I was looking at some yoga blogs online and I came across one titled “Yoga Poses to Help Sciatica”. I thought it sounded compelling so I followed the links to the article. In a number of teacher training workshops I’ve attended I learned of a particular pose that that was supposed to help sciatica. I think it was even mentioned in a medical journal and I was excited to learn more. This blog post however was disappointing to me for several reasons.
- It listed a number of poses that I would teach in any given yoga class to anyone regardless of their physical challenges. (so what?)
- It didn’t address what it was about each of these poses that was specifically regarded as special for someone experiencing sciatica. (why not another pose?)
- The article claimed to be “yoga therapy” but wasnot written by a yoga therapist. (personal opinion)
So many online yoga articles claim to heal or improve a wide variety of conditions or health concerns but the real issue is that yoga is for everyone. When you go to a yoga class maybe your intention for going is to find freedom from back pain, or strengthen your upper body, or release stress or find peace of mind or to get a good workout. All of these intentions can exist in the same yoga class by different people and yet, they are all doing the same yoga asanas.
Yoga is therapeutic in its own nature. Certainly there are different sequences or poses that are better suited to different physical challenges but we can educate ourselves to become aware, and be mindful of the over stimulation and mis-information that is out there. In some ways the marketing of yoga has created consumers of entitlement when it comes to shopping for yoga.
As prospective yoga students, we hear and see the “miracles” of yoga for weight loss and meditation for “enlightenment” and expect to see results overnight. What we forget is how long it took us to get to where we are currently. I have seen this in students of yoga. Looking at the reasons why we might be in poor health or in pain may be traced back over years and even decades of lifestyle choices that impact us not just physically, but emotionally, psychologically and spiritually. It takes a long time to undo this and it takes a lot of hard work and effort.
Not everyone comes to yoga because of health reasons but we all have some kind of obstacle in our lives that we would like to overcome. We all want to feel good; we all want to be happy; we all want to love and be loved.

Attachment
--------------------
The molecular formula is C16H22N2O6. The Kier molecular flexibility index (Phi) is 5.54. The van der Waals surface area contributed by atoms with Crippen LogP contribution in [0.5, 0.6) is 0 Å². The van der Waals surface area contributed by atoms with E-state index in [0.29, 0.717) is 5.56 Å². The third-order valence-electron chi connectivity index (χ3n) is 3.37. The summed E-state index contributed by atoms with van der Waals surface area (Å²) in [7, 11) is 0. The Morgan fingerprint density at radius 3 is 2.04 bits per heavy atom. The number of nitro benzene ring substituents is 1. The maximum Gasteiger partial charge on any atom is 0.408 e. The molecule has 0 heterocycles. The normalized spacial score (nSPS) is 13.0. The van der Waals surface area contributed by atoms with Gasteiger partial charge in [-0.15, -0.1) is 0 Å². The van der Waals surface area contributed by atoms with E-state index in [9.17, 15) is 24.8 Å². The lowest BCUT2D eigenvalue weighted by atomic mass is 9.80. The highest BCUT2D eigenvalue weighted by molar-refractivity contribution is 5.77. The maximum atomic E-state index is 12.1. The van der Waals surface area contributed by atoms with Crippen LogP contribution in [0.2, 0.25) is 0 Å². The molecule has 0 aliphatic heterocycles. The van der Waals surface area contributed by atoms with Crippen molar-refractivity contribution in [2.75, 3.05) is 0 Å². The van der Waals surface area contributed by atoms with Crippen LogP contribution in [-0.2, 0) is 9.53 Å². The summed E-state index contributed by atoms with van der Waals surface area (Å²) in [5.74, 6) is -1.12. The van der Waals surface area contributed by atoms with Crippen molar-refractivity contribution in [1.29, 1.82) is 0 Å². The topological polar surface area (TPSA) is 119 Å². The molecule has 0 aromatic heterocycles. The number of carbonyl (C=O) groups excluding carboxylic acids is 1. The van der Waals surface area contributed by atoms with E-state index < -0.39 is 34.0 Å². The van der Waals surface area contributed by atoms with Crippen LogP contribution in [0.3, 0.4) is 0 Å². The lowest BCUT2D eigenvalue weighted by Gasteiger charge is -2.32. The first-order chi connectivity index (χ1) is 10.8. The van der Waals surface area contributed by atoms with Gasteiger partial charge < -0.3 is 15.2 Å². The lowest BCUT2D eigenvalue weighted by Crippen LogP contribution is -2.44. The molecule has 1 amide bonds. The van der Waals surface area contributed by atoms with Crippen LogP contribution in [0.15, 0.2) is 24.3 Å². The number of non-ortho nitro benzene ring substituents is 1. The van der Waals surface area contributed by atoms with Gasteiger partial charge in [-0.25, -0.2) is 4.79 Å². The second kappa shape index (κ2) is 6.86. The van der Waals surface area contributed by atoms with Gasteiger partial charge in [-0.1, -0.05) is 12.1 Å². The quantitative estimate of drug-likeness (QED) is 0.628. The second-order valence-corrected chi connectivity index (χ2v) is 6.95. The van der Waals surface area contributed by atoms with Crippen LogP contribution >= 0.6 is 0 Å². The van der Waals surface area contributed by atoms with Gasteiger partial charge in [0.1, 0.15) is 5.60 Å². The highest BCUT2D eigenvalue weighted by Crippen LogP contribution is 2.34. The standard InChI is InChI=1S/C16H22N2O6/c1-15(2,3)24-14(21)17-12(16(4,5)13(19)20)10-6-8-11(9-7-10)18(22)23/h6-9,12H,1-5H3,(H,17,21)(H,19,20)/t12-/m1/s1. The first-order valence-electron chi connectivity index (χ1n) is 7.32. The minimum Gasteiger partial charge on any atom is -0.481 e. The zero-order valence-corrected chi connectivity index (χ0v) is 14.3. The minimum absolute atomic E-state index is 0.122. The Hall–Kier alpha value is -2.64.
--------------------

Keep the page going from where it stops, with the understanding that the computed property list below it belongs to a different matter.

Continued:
As an elementary school teacher, I taught my students to think critically about what they read in the news, what they saw on TV or online. As adults we still need to think critically about how we consume information and make choices.
- Don’t be afraid to ask your yoga teacher questions.
- Try out different teachers and different styles of yoga.
- Cross-reference what you read.
- Get a second opinion.
- Talk to another health care provider, a doctor, osteopath, chiropractor or physiotherapist.
- Listen to your heart about what feels right for you.
- Find a teacher you trust and build a relationship with them.
Yoga is more often than not offered as a service. As consumers of that service, we need to be vigilant about what we consume and how we consume it. Marketing and advertising campaigns are quick to isolate any “need” in order to sell their product or service. In the case of sciatica, for example, could a person with sciatica only benefit from these specific poses or could they still get better from attending any type of yoga class? Do these poses only help people with sciatica or are they healthy for pregnant women, people with limited mobility, or people who are stressed out? Why make the claim for sciatica? Why not say that everyone can benefit from these poses because of x, y, and z?
Yoga can be a deeply personal practice. It can take you places you’ve never imagined. Always remember to acknowledge that it is okay not to have all the answers. Embrace what life has to offer. Offer love and support to others. Receive with humility and grace. Learn from your mistakes. And grow through positivity and change. I don’t claim to have all the answers. I will share what I know with care and integrity and hope that I can be an inspiration for others.